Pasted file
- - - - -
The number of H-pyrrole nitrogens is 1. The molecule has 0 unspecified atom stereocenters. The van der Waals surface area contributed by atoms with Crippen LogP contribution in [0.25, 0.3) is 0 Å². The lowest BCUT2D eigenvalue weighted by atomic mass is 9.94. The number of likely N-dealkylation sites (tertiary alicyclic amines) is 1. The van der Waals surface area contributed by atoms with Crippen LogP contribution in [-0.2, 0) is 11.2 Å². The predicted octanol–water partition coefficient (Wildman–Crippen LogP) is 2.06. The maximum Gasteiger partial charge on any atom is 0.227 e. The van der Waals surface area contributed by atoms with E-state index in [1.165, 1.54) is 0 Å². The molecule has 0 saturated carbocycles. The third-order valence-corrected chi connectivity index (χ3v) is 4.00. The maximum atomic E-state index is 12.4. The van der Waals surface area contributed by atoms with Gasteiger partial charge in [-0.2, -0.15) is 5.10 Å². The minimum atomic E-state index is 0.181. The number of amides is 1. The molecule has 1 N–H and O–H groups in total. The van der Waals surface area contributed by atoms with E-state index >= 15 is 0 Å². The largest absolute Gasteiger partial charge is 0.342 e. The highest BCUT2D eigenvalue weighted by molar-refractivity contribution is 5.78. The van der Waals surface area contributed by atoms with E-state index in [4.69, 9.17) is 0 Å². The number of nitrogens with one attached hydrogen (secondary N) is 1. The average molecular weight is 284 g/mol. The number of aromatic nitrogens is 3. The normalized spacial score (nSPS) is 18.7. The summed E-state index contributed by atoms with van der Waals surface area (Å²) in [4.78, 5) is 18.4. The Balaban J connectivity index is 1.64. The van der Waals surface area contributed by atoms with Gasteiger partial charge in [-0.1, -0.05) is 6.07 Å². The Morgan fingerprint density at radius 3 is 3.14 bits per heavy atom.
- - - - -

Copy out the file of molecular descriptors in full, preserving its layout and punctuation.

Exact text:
The number of H-pyrrole nitrogens is 1. The molecule has 0 unspecified atom stereocenters. The van der Waals surface area contributed by atoms with Crippen LogP contribution in [0.25, 0.3) is 0 Å². The lowest BCUT2D eigenvalue weighted by atomic mass is 9.94. The number of likely N-dealkylation sites (tertiary alicyclic amines) is 1. The van der Waals surface area contributed by atoms with Crippen LogP contribution in [-0.2, 0) is 11.2 Å². The predicted octanol–water partition coefficient (Wildman–Crippen LogP) is 2.06. The maximum Gasteiger partial charge on any atom is 0.227 e. The van der Waals surface area contributed by atoms with E-state index in [1.165, 1.54) is 0 Å². The molecule has 0 saturated carbocycles. The third-order valence-corrected chi connectivity index (χ3v) is 4.00. The maximum atomic E-state index is 12.4. The van der Waals surface area contributed by atoms with Gasteiger partial charge in [-0.2, -0.15) is 5.10 Å². The minimum atomic E-state index is 0.181. The number of amides is 1. The molecule has 1 N–H and O–H groups in total. The van der Waals surface area contributed by atoms with E-state index >= 15 is 0 Å². The largest absolute Gasteiger partial charge is 0.342 e. The highest BCUT2D eigenvalue weighted by molar-refractivity contribution is 5.78. The van der Waals surface area contributed by atoms with E-state index in [4.69, 9.17) is 0 Å². The number of nitrogens with one attached hydrogen (secondary N) is 1. The average molecular weight is 284 g/mol. The number of aromatic nitrogens is 3. The normalized spacial score (nSPS) is 18.7. The summed E-state index contributed by atoms with van der Waals surface area (Å²) in [4.78, 5) is 18.4. The Balaban J connectivity index is 1.64. The van der Waals surface area contributed by atoms with Gasteiger partial charge in [-0.1, -0.05) is 6.07 Å². The Morgan fingerprint density at radius 3 is 3.14 bits per heavy atom.